It’s time to abandon business intelligence tools

Organizations spend ungodly amounts of money — millions of dollars — on business intelligence (BI) tools. Yet, adoption rates are still below 30%. Why is this the case? Because BI has failed businesses.

Logi Analytics’ 2021 State of Analytics: Why Users Demand Better survey showed that knowledge workers spend more than five hours a day in analytics, and more than 99% consider analytics very to extremely valuable when making critical decisions. Unfortunately, many are dissatisfied with their current tools due to the loss of productivity, multiple “sources of truth,” and the lack of integration with their current tools and systems.

A gap exists between the functionalities provided by current BI and data discovery tools and what users want and need.

Throughout my career, I’ve spoken with many executives who wonder why BI continues to fail them, especially when data discovery tools like Qlik and Tableau have gained such momentum. The reality is, these tools are great for a very limited set of use cases among a limited audience of users — and the adoption rates reflect that reality.

Data discovery applications allow analysts to link with data sources and perform self-service analysis, but still come with major pitfalls. Lack of self-service customization, the inability to integrate into workflows with other applications, and an overall lack of flexibility seriously impacts the ability for most users (who aren’t data analysts) to derive meaningful information from these tools.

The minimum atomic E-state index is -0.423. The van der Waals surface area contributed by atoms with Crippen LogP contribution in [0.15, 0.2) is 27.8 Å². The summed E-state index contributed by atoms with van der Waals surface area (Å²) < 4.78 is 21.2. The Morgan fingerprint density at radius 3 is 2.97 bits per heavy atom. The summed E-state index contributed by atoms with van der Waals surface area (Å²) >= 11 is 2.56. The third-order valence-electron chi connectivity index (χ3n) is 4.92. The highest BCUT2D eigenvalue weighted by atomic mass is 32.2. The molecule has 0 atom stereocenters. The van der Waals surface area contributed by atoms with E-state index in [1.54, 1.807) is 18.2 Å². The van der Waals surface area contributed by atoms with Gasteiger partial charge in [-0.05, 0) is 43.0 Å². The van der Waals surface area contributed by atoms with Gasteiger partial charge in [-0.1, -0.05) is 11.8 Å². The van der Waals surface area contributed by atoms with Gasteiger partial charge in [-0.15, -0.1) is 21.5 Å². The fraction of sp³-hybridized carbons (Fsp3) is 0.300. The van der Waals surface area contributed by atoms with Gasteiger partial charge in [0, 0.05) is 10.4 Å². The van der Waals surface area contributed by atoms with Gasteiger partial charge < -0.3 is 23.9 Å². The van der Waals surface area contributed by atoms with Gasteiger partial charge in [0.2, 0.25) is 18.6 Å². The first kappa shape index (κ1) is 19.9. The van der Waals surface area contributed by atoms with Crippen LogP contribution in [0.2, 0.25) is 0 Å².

BI platforms and data discovery applications are supposed to launch insight into action, informing decisions at every level of the organization. But many are instead left with costly investments that actually create inefficiencies, hinder workflows and exclude the vast majority of employees who could benefit from those operational insights. Now that’s what I like to call a lack of ROI.

Business leaders across a variety of industries — including “legacy” sectors like manufacturing, healthcare and financial services — are demanding better and, in my opinion, they should have gotten it long ago.